a talk by Sarah Blake McHam, Rutgers University
On January 14, 1506, a discovery shook the artistic and antiquarian worlds of Italy. After decades of digging up unidentifiable fragments, a major over-life-size statue group was unearthed in Rome that was both almost complete and autographed. The subject matter, Laocoőn and his two sons entangled by murderous sea serpents, was unusual enough to be readily recognized as the doomed Trojans Virgil had described (Aeneid 2.201-27). The sculpture’s unusual subject and compelling interpretation allowed it to be readily matched to the Roman Pliny the Elder’s lengthy laudatory description in his Natural History (c. 77 AD).
If Pliny’s notice confirmed the sculpture was the Laocoön, then its discovery had the reciprocal effect of corroborating Pliny’s accuracy and reliability. As this paper will show, the Natural History solidified its status as a favorite reference source throughout the sixteenth century. The demonstrated unimpeachable nature of Pliny’s testimony influenced period developments in both Italian art and theory.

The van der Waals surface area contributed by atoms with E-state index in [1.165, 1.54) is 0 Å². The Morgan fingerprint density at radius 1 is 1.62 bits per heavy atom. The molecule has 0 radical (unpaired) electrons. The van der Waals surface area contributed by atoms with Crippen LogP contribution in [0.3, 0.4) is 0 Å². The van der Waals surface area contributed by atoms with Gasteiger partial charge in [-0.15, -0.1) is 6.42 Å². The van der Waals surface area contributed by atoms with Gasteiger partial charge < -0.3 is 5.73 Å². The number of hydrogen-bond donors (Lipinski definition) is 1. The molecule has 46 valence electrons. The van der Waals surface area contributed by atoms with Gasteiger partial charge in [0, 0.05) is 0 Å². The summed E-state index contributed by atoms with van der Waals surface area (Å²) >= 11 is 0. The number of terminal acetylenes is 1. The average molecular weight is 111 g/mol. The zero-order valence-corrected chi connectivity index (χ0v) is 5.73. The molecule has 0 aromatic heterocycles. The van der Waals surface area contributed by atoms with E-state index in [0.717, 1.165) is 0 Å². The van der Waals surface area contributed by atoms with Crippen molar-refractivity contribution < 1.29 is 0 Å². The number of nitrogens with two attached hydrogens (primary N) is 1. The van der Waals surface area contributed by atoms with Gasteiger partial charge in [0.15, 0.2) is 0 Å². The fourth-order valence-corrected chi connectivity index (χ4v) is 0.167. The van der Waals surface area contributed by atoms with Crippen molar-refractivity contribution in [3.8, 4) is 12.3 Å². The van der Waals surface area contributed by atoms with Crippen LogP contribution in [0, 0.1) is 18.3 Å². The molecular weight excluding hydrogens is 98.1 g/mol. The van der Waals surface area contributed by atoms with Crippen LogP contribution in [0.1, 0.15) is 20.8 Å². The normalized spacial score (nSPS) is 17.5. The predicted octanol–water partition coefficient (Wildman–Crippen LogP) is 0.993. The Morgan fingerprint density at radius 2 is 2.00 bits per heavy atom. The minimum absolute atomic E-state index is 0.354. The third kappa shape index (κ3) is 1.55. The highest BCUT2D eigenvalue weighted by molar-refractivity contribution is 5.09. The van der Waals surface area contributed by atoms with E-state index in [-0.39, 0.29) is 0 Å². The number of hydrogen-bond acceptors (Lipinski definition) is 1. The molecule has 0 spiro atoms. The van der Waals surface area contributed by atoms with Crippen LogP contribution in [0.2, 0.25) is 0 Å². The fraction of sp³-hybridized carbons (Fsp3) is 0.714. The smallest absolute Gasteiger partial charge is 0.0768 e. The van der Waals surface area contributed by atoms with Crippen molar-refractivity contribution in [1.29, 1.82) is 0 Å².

Sarah Blake McHam is a Distinguished Professor of Art History at Rutgers University. She specializes in Italian Renaissance Art, particularly the sculpture of Florence, Venice, and Padua, and has published several books and many articles on these subjects. She did her undergraduate training at Smith College and her MA and PhD degrees at the Institute of Fine Arts, New York University. She has long been interested in the influence of the classical tradition in fifteenth- and sixteenth-century Italy, a fascination that spurred her recent book on Pliny the Elder and the Artistic Culture of Renaissance Italy: The Legacy of the Natural History, published by Yale University Press in 2013, which has been named one of the Times Literary Supplement’s best books of 2013.
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